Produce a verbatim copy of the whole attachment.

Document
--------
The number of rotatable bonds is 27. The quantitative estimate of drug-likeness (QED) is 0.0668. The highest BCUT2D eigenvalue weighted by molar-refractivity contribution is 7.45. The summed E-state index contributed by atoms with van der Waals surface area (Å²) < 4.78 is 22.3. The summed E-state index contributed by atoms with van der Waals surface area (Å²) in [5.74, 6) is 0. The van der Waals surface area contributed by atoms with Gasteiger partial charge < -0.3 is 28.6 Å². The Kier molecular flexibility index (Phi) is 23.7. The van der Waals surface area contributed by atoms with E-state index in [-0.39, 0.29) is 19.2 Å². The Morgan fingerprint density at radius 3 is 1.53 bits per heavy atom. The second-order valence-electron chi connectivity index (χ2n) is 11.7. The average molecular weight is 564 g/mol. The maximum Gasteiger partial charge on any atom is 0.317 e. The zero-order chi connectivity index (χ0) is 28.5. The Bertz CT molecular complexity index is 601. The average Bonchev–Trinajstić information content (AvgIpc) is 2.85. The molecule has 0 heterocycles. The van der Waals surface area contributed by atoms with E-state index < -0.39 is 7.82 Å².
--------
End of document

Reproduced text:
The number of rotatable bonds is 27. The quantitative estimate of drug-likeness (QED) is 0.0668. The highest BCUT2D eigenvalue weighted by molar-refractivity contribution is 7.45. The summed E-state index contributed by atoms with van der Waals surface area (Å²) < 4.78 is 22.3. The summed E-state index contributed by atoms with van der Waals surface area (Å²) in [5.74, 6) is 0. The van der Waals surface area contributed by atoms with Gasteiger partial charge < -0.3 is 28.6 Å². The Kier molecular flexibility index (Phi) is 23.7. The van der Waals surface area contributed by atoms with E-state index in [-0.39, 0.29) is 19.2 Å². The Morgan fingerprint density at radius 3 is 1.53 bits per heavy atom. The second-order valence-electron chi connectivity index (χ2n) is 11.7. The average molecular weight is 564 g/mol. The maximum Gasteiger partial charge on any atom is 0.317 e. The zero-order chi connectivity index (χ0) is 28.5. The Bertz CT molecular complexity index is 601. The average Bonchev–Trinajstić information content (AvgIpc) is 2.85. The molecule has 0 heterocycles. The van der Waals surface area contributed by atoms with E-state index < -0.39 is 7.82 Å².